Cinderella's book--Act I

Jack's book--Act I
The Baker's book--Act I
When the characters sang the song, "Into the Woods", the red rag flew out and the books were wheeled out by hidden stagehands and the woods were revealed. When the books were offstage, they were re-dressed with an interior scene for Act II. 

Cinderella's book, Act II
Jack's book, Act II
The Baker's Wife book, Act II

As a designer, especially in a show like this I like to have a big reveal moment.  When the main rag flew out, the audience saw a large rock in the middle of the stage and fourteen large, shop built trees.  The teasers curtains had all been replaced with cut drops that had a foliage profile cut on the lower edge.  The effect was that we had entered a different world.

Shop built trees
I had camped near a glacial boulder field in Allegheny State Park back in the early nineties and had been intrigued by the trees that had beaten the odds and had grown anyway.  They had sent out roots over boulders to find any soil at all to grow in.  It was as if they were giant hands grasping the rock.  I remember thinking, "One day I'll use this".  That was the basis for the woods part of this design.

Ray Versluys, our technical director built a superstructure for the trees out of scrap lumber and sono tube.  He then covered the structure with chicken wire, shaped it and draped cheesecloth over that.  He arranged for a guy to come in and spray urethane foam on the trees to give them their final form.  It was really neat to see that in process.  It gave a great texture and really looked legitimate.

Rear view of shop built trees showing frame, chicken wire and urethane foam
Showing foliage cut teaser drops providing forest canopy.  Rock turntable with outriggers
The rock in the center of the stage was built very much like the trees, with a superstructure and then urethane foam.  It was built on an existing turntable, but I wanted it to be larger than the turntable and I wanted it to turn avista so Red could skip through the forest before she met the wolf.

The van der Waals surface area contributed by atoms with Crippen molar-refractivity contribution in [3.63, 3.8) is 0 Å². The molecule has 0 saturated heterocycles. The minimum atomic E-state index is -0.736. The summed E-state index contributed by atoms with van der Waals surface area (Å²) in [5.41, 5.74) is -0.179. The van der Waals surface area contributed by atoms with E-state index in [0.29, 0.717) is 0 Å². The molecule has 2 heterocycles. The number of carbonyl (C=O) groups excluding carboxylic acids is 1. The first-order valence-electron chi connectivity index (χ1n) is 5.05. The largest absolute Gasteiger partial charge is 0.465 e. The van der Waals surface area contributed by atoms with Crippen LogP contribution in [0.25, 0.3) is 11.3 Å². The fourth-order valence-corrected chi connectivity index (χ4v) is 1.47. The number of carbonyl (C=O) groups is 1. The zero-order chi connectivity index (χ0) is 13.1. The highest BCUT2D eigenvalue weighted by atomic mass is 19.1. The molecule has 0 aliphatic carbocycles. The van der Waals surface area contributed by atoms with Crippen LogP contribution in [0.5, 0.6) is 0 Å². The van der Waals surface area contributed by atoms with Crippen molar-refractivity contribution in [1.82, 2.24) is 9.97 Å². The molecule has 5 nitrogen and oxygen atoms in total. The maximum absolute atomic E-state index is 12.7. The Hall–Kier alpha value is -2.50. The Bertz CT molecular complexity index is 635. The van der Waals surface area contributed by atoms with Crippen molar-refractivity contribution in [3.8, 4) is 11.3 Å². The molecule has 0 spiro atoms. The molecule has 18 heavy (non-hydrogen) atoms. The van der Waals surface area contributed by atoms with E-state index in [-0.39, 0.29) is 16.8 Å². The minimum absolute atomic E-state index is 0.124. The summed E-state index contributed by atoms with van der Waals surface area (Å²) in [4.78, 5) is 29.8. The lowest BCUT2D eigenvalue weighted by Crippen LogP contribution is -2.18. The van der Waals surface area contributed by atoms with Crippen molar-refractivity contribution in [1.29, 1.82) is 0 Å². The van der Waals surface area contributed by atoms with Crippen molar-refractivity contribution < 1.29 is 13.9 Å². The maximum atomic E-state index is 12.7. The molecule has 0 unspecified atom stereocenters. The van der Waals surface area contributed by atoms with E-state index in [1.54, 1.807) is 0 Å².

We did this by building strange shaped outriggers with fixed casters underneath them that attached to the bigger rock.  The reality of the turntable was that it moved quite slowly so we really were only able to change the look of the stage during scene shifts rather than it being the dynamic moment I had wished for.  In addition to the turntable, I also designed the trees to be on wagons so stagehands could change the look of the space with new tree placements.

Jack and the Baker waiting to kill the giantess
This was a fun show to work on.  I'm glad I had the opportunity to do so.

More images Here

Production Details
Directed by John Bidwell
Scene Design by Gary Benson
Costume Design by Susan Whitfield
Lighting Design by John Moran
Technical Director:  Ray Versluys
Costume Shop Director:  Patty Randall


  1. I have so many fond memories of painting this set!

    1. Yeah, this was one of my favorites. Lotta paint